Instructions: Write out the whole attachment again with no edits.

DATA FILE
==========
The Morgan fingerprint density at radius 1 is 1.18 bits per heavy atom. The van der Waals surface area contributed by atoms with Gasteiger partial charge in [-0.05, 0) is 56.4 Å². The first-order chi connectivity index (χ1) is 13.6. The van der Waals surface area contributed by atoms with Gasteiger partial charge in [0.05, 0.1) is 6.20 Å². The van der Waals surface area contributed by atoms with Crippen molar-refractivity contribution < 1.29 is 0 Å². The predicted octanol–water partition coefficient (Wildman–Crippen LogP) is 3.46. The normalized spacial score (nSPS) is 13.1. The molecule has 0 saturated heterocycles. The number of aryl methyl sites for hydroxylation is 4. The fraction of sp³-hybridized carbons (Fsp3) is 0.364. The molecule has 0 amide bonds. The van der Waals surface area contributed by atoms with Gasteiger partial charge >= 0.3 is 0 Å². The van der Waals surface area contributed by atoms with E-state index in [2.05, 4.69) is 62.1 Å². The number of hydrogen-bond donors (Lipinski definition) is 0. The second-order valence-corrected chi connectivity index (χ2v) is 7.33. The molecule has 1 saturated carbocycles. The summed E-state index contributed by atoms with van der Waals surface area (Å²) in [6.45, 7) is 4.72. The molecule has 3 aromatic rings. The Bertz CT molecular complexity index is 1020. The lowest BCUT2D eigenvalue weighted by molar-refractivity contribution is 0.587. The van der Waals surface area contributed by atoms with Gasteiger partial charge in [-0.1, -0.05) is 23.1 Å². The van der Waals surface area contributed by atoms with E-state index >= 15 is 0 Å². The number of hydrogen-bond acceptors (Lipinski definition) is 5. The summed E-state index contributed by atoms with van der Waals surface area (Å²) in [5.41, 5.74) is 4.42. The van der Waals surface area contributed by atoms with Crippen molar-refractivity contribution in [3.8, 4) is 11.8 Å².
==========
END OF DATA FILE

The Morgan fingerprint density at radius 1 is 1.18 bits per heavy atom. The van der Waals surface area contributed by atoms with Gasteiger partial charge in [-0.05, 0) is 56.4 Å². The first-order chi connectivity index (χ1) is 13.6. The van der Waals surface area contributed by atoms with Gasteiger partial charge in [0.05, 0.1) is 6.20 Å². The van der Waals surface area contributed by atoms with Crippen molar-refractivity contribution < 1.29 is 0 Å². The predicted octanol–water partition coefficient (Wildman–Crippen LogP) is 3.46. The normalized spacial score (nSPS) is 13.1. The molecule has 0 saturated heterocycles. The number of aryl methyl sites for hydroxylation is 4. The fraction of sp³-hybridized carbons (Fsp3) is 0.364. The molecule has 0 amide bonds. The van der Waals surface area contributed by atoms with Gasteiger partial charge >= 0.3 is 0 Å². The van der Waals surface area contributed by atoms with E-state index in [2.05, 4.69) is 62.1 Å². The number of hydrogen-bond donors (Lipinski definition) is 0. The second-order valence-corrected chi connectivity index (χ2v) is 7.33. The molecule has 1 saturated carbocycles. The summed E-state index contributed by atoms with van der Waals surface area (Å²) in [6.45, 7) is 4.72. The molecule has 3 aromatic rings. The Bertz CT molecular complexity index is 1020. The lowest BCUT2D eigenvalue weighted by molar-refractivity contribution is 0.587. The van der Waals surface area contributed by atoms with Gasteiger partial charge in [-0.1, -0.05) is 23.1 Å². The van der Waals surface area contributed by atoms with E-state index >= 15 is 0 Å². The number of hydrogen-bond acceptors (Lipinski definition) is 5. The summed E-state index contributed by atoms with van der Waals surface area (Å²) in [5.41, 5.74) is 4.42. The van der Waals surface area contributed by atoms with Crippen molar-refractivity contribution in [3.8, 4) is 11.8 Å².